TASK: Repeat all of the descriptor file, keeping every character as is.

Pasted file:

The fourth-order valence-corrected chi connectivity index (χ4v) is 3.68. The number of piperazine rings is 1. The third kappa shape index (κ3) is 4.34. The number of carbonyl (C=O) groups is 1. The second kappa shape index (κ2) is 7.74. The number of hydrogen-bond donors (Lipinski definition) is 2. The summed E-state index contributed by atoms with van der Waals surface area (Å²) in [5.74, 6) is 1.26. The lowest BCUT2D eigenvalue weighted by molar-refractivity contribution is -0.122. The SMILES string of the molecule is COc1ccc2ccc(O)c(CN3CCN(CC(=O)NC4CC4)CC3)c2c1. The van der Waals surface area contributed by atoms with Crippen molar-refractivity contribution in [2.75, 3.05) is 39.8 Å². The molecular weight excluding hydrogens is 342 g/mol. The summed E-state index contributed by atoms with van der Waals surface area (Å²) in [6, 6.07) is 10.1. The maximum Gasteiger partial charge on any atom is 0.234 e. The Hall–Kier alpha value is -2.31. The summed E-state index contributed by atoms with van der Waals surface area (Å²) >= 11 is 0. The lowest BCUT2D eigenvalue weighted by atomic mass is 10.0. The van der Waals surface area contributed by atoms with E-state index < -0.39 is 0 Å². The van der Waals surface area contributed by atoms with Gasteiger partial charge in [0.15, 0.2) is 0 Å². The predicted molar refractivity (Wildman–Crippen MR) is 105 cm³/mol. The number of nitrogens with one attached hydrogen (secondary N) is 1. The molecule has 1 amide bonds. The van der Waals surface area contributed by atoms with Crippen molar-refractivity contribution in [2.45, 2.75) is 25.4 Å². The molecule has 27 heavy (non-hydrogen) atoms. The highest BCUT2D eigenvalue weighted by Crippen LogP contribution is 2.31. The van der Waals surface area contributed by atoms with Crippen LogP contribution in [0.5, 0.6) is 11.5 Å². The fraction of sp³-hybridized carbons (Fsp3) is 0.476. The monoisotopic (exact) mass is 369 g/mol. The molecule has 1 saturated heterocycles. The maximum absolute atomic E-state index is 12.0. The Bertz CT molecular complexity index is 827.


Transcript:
The fourth-order valence-corrected chi connectivity index (χ4v) is 3.68. The number of piperazine rings is 1. The third kappa shape index (κ3) is 4.34. The number of carbonyl (C=O) groups is 1. The second kappa shape index (κ2) is 7.74. The number of hydrogen-bond donors (Lipinski definition) is 2. The summed E-state index contributed by atoms with van der Waals surface area (Å²) in [5.74, 6) is 1.26. The lowest BCUT2D eigenvalue weighted by molar-refractivity contribution is -0.122. The SMILES string of the molecule is COc1ccc2ccc(O)c(CN3CCN(CC(=O)NC4CC4)CC3)c2c1. The van der Waals surface area contributed by atoms with Crippen molar-refractivity contribution in [2.75, 3.05) is 39.8 Å². The molecular weight excluding hydrogens is 342 g/mol. The summed E-state index contributed by atoms with van der Waals surface area (Å²) in [6, 6.07) is 10.1. The maximum Gasteiger partial charge on any atom is 0.234 e. The Hall–Kier alpha value is -2.31. The summed E-state index contributed by atoms with van der Waals surface area (Å²) >= 11 is 0. The lowest BCUT2D eigenvalue weighted by atomic mass is 10.0. The van der Waals surface area contributed by atoms with E-state index < -0.39 is 0 Å². The van der Waals surface area contributed by atoms with Gasteiger partial charge in [0.15, 0.2) is 0 Å². The predicted molar refractivity (Wildman–Crippen MR) is 105 cm³/mol. The number of nitrogens with one attached hydrogen (secondary N) is 1. The molecule has 1 amide bonds. The van der Waals surface area contributed by atoms with Crippen molar-refractivity contribution in [2.45, 2.75) is 25.4 Å². The molecule has 27 heavy (non-hydrogen) atoms. The highest BCUT2D eigenvalue weighted by Crippen LogP contribution is 2.31. The van der Waals surface area contributed by atoms with Crippen LogP contribution in [0.5, 0.6) is 11.5 Å². The fraction of sp³-hybridized carbons (Fsp3) is 0.476. The monoisotopic (exact) mass is 369 g/mol. The molecule has 1 saturated heterocycles. The maximum absolute atomic E-state index is 12.0. The Bertz CT molecular complexity index is 827.